LOCAL GOVERNMENT REVIEW

 The question of Local Government Review is put on the ballot every 10 years as mandated by the Montana State Constitution.  The purpose is for voters to decide if a review of the Form of Government of a particular city, town, or county is the most efficient and best fit for that entity.  In 2014 the majority of voters cast their ballots FOR conducting a Government Review of the Town of Hot Springs.  The next time this will be on the ballot is 2024.  In 2015 the study commission recommended that the following changes be submitted to the voters for their approval:

1.  Elimination of wards, allowing for “at large” elections.

2. Designation that all future elections be “Non-Partisan.”

Local Government Review is a study of the FORM of government which presides over the Town of Hot Springs.

The Town of Hot Springs has  a Commissioner-Executive (Mayor – Council) form of government.  The Mayor is elected separately from the council, with administrative and budgetary authority.  The council is elected and maintains legislative powers, makes policy, and approves budgets.

The vote for a study commission is an opportunity to evaluate the current form against other forms of government recognized by the State of Montana, which are:

Commission form of government is most often found at the county level.  Only one city in Montana has a Commission form of government.  Voters elect  individual commissioners to a small governing board.  Each commissioner is responsible  for one specific aspect, such as fire, pubic works, health, finance, etc.  One commissioner is designated as chairman, who presides over meetings.  The commission has both legislative and executive functions.

Commissioner-Executive consists of a Mayor and Council.  Each is elected by the people and share general government powers, as noted above.  There are 114 cities and towns in Montana employing some version of this form of government.

Commissioner- Manager which provides for a paid city manager, hired by the commission rather than elected by voters, to coordinate all aspects of government and report to a commission or council.  The commission oversees general administration, makes policy, and sets budgets.  While expensive, this form increases efficiency of the city government. This form may or may not have a mayor, although he or she is usually the presiding officer of the commission, with no other authority.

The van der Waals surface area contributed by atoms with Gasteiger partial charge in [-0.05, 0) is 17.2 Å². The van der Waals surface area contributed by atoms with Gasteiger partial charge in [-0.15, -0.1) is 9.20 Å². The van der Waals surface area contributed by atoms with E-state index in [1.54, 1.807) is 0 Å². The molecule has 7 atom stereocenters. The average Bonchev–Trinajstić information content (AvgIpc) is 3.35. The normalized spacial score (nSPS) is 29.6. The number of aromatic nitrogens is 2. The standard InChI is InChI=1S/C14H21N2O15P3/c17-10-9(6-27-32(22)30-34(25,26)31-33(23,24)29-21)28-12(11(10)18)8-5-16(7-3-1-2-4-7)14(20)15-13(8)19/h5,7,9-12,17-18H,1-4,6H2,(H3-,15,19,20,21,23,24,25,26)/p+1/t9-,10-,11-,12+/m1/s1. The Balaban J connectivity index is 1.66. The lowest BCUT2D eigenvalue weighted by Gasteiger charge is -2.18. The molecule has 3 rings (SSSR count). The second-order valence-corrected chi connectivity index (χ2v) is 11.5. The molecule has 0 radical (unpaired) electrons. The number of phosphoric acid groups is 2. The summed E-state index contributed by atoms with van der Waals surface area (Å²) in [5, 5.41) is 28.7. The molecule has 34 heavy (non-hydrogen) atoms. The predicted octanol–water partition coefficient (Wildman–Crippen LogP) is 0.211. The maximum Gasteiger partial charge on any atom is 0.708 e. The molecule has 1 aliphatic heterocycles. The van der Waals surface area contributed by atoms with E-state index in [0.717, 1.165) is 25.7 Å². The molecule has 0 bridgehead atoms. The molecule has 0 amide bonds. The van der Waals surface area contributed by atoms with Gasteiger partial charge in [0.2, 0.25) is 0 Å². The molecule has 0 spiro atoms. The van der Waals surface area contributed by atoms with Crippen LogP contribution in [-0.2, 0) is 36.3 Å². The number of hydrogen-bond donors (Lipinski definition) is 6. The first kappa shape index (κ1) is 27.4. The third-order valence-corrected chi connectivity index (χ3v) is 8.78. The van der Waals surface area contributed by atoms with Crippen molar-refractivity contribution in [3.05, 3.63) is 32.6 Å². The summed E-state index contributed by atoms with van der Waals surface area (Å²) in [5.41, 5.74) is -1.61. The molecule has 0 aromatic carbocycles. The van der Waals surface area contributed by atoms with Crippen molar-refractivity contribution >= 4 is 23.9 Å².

Commission-Chairman is a “Parliamentary” form of government which is found in 2 of the towns in Montana.  A commission of not less than 5 representatives is elected and then selects a chairman from among its own members,  who retains full voting rights, and seves for a term determined by the commission.

Town Meeting, whereby all citizens meet usually once a year and make decisions, which are carried out by an elected chairman.  This form is only allowed to communities of less than 1000 people.  Only Pinedale, located in the Bitterroot  in Bozeman.  The Study Commission will have approximately 18 months to conduct their study, hold public meetings, and make their recommendation.  Their finding will be placed on the general election ballot in 2016.

If you have other questions, you may contact the LOCAL GOVERNMENT CENTER at MSU in Bozeman — 406-994-6694 or email —  msulocalgov@montana.edu.  Also the Hot Springs Library has a publication, “Montana Municipal Officials Handbook,” edited by Kenneth L. Weaver, which explores the forms and duties of local government.

2 thoughts on “LOCAL GOVERNMENT REVIEW

    • ed,
      The Local Government Review Commission is independent of the Town. IF they share their minutes with me, I will post them. Otherwise you will have to request minutes from one of the commissioners. Kathryn McEnery, Karen Evans, Susan Roberts, Mike Smale or Renea Floyd. Their meetings are open to the public and must be posted prior to meeting. They are subject to Montana Open Meeting Laws.
      Thanks for your questions.
      Julie Lazaro
      Clerk-Treasurer

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